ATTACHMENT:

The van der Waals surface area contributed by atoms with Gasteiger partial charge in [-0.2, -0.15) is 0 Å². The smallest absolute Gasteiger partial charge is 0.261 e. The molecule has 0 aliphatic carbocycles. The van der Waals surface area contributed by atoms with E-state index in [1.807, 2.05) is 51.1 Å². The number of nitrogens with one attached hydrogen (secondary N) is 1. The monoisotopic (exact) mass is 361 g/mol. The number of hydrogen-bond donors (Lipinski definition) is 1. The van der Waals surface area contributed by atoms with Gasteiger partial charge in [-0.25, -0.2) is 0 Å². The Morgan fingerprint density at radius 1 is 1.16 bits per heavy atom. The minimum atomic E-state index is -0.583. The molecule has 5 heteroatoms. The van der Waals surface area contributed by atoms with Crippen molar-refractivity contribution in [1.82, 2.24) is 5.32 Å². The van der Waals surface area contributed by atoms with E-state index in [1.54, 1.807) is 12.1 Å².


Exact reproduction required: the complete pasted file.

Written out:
The van der Waals surface area contributed by atoms with Gasteiger partial charge in [-0.2, -0.15) is 0 Å². The smallest absolute Gasteiger partial charge is 0.261 e. The molecule has 0 aliphatic carbocycles. The van der Waals surface area contributed by atoms with E-state index in [1.807, 2.05) is 51.1 Å². The number of nitrogens with one attached hydrogen (secondary N) is 1. The monoisotopic (exact) mass is 361 g/mol. The number of hydrogen-bond donors (Lipinski definition) is 1. The van der Waals surface area contributed by atoms with Gasteiger partial charge in [-0.25, -0.2) is 0 Å². The Morgan fingerprint density at radius 1 is 1.16 bits per heavy atom. The minimum atomic E-state index is -0.583. The molecule has 5 heteroatoms. The van der Waals surface area contributed by atoms with Crippen molar-refractivity contribution in [1.82, 2.24) is 5.32 Å². The van der Waals surface area contributed by atoms with E-state index in [1.54, 1.807) is 12.1 Å².